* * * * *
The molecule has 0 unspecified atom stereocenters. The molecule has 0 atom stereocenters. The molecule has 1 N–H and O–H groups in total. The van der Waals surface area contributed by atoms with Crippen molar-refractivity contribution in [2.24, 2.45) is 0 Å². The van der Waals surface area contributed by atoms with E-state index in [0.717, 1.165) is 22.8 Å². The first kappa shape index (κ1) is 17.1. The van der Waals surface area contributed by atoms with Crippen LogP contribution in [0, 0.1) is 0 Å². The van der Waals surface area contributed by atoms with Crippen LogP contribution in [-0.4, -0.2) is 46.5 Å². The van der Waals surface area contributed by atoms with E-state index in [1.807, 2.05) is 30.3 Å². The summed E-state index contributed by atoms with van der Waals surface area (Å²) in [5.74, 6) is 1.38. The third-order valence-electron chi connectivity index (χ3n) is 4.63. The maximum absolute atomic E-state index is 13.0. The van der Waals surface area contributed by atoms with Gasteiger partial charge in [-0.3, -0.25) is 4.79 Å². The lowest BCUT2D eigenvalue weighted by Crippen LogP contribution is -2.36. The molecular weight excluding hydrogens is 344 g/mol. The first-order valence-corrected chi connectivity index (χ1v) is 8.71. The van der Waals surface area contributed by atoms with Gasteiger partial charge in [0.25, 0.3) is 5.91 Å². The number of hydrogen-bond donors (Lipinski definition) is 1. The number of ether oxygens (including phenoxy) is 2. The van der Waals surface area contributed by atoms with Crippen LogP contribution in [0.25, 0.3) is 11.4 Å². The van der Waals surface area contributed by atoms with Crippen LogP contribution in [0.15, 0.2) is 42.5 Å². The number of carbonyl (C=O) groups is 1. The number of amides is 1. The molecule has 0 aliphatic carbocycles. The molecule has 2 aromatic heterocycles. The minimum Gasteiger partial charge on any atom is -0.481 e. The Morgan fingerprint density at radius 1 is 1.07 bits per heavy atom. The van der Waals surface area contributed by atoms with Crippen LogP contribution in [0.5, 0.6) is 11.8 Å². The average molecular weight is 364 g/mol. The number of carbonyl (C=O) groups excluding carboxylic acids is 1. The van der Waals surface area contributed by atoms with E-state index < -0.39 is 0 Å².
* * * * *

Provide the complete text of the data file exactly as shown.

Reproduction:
The molecule has 0 unspecified atom stereocenters. The molecule has 0 atom stereocenters. The molecule has 1 N–H and O–H groups in total. The van der Waals surface area contributed by atoms with Crippen molar-refractivity contribution in [2.24, 2.45) is 0 Å². The van der Waals surface area contributed by atoms with E-state index in [0.717, 1.165) is 22.8 Å². The first kappa shape index (κ1) is 17.1. The van der Waals surface area contributed by atoms with Crippen LogP contribution in [0, 0.1) is 0 Å². The van der Waals surface area contributed by atoms with Crippen LogP contribution in [-0.4, -0.2) is 46.5 Å². The van der Waals surface area contributed by atoms with E-state index in [1.807, 2.05) is 30.3 Å². The summed E-state index contributed by atoms with van der Waals surface area (Å²) in [5.74, 6) is 1.38. The third-order valence-electron chi connectivity index (χ3n) is 4.63. The maximum absolute atomic E-state index is 13.0. The van der Waals surface area contributed by atoms with Gasteiger partial charge in [-0.3, -0.25) is 4.79 Å². The lowest BCUT2D eigenvalue weighted by Crippen LogP contribution is -2.36. The molecular weight excluding hydrogens is 344 g/mol. The first-order valence-corrected chi connectivity index (χ1v) is 8.71. The van der Waals surface area contributed by atoms with Gasteiger partial charge in [0.25, 0.3) is 5.91 Å². The number of hydrogen-bond donors (Lipinski definition) is 1. The number of ether oxygens (including phenoxy) is 2. The van der Waals surface area contributed by atoms with Crippen LogP contribution in [0.25, 0.3) is 11.4 Å². The van der Waals surface area contributed by atoms with Crippen LogP contribution in [0.15, 0.2) is 42.5 Å². The number of carbonyl (C=O) groups is 1. The number of amides is 1. The molecule has 0 aliphatic carbocycles. The molecule has 2 aromatic heterocycles. The minimum Gasteiger partial charge on any atom is -0.481 e. The Morgan fingerprint density at radius 1 is 1.07 bits per heavy atom. The van der Waals surface area contributed by atoms with Crippen LogP contribution in [0.5, 0.6) is 11.8 Å². The average molecular weight is 364 g/mol. The number of carbonyl (C=O) groups excluding carboxylic acids is 1. The van der Waals surface area contributed by atoms with E-state index < -0.39 is 0 Å².